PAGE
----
The University of Colorado said last week that it has selected 11 new projects to receive $1.64 million in "proof-of-concept" grants under a 2008 legislative initiative designed to speed the commercialization of bioscience research at Colorado’s universities and research institutions.
The grants are designed to fill a crucial gap in funding between basic research funding, typically from federal agencies, and industrial commercialization of technology, CU said.
The awards were authorized under House Bill 1001, which was passed in 2008 and promised to pump some $26.5 million over five years into various initiatives to help commercialize bioscience research in the state (see BTW, 4/30/2008).
Under the program, which is managed by the Colorado Office of Economic Development and International Trade, $5.5 million was to be allocated from the state’s general fund to support bioscience commercialization in the 2007-2008 fiscal year; while $4.5 million in state gaming funds was to be used in the 2008-2009 fiscal year, which ended June 30.
Starting this fiscal year, the program was to authorize the use of another $5.5 million from gaming funds in each of the following three years.
The POC grants are one of three funded areas, and were to receive no less than 30 percent of the total available funds, which would be $1.65 million.
Under the POC grant program, no more than $150,000 can be granted to individual research projects, and must be matched equally by a dedicated source of funds from either the research institution or an outside entity.
CU said that the state of Colorado provided a total of $1.5 million to Colorado research institutions in 2009, matched by equal funding contributed by the universities. This year, grants to CU researchers, including matching grants, totaled $1.64 million.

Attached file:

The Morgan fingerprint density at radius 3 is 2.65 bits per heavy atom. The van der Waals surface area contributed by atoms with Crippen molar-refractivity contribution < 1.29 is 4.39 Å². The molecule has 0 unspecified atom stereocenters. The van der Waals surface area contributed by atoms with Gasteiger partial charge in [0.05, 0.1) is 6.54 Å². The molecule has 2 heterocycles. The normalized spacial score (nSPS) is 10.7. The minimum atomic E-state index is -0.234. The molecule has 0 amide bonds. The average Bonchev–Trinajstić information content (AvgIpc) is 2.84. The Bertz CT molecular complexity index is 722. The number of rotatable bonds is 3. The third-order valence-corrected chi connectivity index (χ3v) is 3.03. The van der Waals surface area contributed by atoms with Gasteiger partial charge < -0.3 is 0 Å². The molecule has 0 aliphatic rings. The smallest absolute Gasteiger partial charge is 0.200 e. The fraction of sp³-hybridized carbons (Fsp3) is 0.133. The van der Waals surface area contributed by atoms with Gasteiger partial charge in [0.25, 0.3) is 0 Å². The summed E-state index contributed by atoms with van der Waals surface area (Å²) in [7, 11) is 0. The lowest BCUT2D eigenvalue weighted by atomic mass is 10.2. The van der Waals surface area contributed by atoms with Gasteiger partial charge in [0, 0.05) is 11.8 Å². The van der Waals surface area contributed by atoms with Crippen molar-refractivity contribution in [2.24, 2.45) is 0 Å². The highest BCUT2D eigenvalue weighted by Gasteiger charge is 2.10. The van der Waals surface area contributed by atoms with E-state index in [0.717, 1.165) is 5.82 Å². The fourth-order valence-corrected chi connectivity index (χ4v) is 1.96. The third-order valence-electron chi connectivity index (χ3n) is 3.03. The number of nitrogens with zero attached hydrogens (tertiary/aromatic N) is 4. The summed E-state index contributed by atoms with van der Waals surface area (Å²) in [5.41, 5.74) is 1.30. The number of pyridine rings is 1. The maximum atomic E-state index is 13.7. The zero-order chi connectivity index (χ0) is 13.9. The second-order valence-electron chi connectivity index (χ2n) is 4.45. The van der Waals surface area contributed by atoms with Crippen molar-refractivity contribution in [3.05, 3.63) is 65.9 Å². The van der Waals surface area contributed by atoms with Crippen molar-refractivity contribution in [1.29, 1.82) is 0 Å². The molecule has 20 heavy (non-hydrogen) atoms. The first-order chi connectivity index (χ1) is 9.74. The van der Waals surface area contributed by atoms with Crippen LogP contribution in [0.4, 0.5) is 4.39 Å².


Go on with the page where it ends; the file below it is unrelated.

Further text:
The winning grant proposals were:
• Natalie Ahn, department of chemistry and biochemistry, CU-Boulder, for targeted drugs to treat melanoma
• Ulrich Bayer, department of pharmacology, UC Denver, for a new drug to prevent permanent neurological damage in stroke patients
• Mark Duncan and Anthony Elias, divisions of pulmonary medicine and medical oncology, UC Denver, for improved diagnosis and early detection of breast cancer
• Heide Ford and Rui Zhao, departments of obstetrics and gynecology and biochemistry and molecular genetics, UC Denver, to identify and develop novel therapeutics for a wide variety of cancers
• Emily Gibson and Timothy Lei, departments of pharmacology and electrical engineering, UC Denver, for an improved flow cytometry device to analyze blood samples
• Bradley Olwin, department of molecular, cellular and developmental biology, CU-Boulder, for a method of repairing damaged muscle (including damage from muscular dystrophy) using stem cells
• Daniel Schwartz, department of chemical and biological engineering, CU-Boulder, for liquid crystal-based DNA microarrays to cost-effectively measure genetic material and quickly gather gigabases of genomic data
• Timothy Scott, department of mechanical engineering, CU-Boulder, for photodegradable materials for temporary and minimally invasive implantable medical devices
• Robin Shandas, division of cardiology, UC-Denver; and department of engineering, CU-Boulder, for a medical device to treat venous valve incompetence
• Wei Tan, department of mechanical engineering, CU-Boulder, for a new type of vascular graft to provide improved access for dialysis patients
• Linda Watkins, department of psychology, CU-Boulder, for a novel approach to treating chronic pain and increasing the clinical efficacy of opioid pain relief drugs.
The winning proposals were selected from a pool of 25 applications through a competitive internal review process, followed by approval from the state, CU said.
The state conducted a pilot version of the program in 2006, funding 13 projects in the CU system under a similar matching-funds process. Of these 13 grants, four of the resulting technologies have been licensed or optioned to Colorado-based companies, with advanced commercialization discussions underway with four other Colorado-based companies, CU said.
“We are delighted to see these proof-of-concept research projects move forward, “ David Allen, CU’s associate vice president for technology transfer, said in a statement. “Many of these projects will become the basis of new Colorado companies and jobs in a few years, and [provide] medical benefits across the globe.”